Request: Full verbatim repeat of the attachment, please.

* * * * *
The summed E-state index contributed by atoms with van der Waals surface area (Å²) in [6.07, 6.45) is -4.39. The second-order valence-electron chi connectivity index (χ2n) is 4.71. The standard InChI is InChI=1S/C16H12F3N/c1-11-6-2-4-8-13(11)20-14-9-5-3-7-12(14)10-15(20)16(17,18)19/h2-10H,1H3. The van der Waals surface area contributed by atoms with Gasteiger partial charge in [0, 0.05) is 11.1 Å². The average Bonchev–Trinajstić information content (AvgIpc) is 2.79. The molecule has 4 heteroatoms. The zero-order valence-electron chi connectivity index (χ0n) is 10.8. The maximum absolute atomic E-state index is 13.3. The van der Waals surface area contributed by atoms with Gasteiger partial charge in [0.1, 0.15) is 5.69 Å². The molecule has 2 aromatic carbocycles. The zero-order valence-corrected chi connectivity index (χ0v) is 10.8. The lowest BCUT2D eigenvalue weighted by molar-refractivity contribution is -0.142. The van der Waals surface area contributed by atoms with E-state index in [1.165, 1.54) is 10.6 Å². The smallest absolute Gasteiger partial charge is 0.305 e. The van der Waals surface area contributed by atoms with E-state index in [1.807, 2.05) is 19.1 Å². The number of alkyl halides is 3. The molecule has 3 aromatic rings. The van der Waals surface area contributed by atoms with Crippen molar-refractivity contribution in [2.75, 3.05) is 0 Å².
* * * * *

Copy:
The summed E-state index contributed by atoms with van der Waals surface area (Å²) in [6.07, 6.45) is -4.39. The second-order valence-electron chi connectivity index (χ2n) is 4.71. The standard InChI is InChI=1S/C16H12F3N/c1-11-6-2-4-8-13(11)20-14-9-5-3-7-12(14)10-15(20)16(17,18)19/h2-10H,1H3. The van der Waals surface area contributed by atoms with Gasteiger partial charge in [0, 0.05) is 11.1 Å². The average Bonchev–Trinajstić information content (AvgIpc) is 2.79. The molecule has 4 heteroatoms. The zero-order valence-electron chi connectivity index (χ0n) is 10.8. The maximum absolute atomic E-state index is 13.3. The van der Waals surface area contributed by atoms with Gasteiger partial charge in [0.1, 0.15) is 5.69 Å². The molecule has 2 aromatic carbocycles. The zero-order valence-corrected chi connectivity index (χ0v) is 10.8. The lowest BCUT2D eigenvalue weighted by molar-refractivity contribution is -0.142. The van der Waals surface area contributed by atoms with E-state index in [1.165, 1.54) is 10.6 Å². The smallest absolute Gasteiger partial charge is 0.305 e. The van der Waals surface area contributed by atoms with E-state index in [1.807, 2.05) is 19.1 Å². The number of alkyl halides is 3. The molecule has 3 aromatic rings. The van der Waals surface area contributed by atoms with Crippen molar-refractivity contribution in [2.75, 3.05) is 0 Å².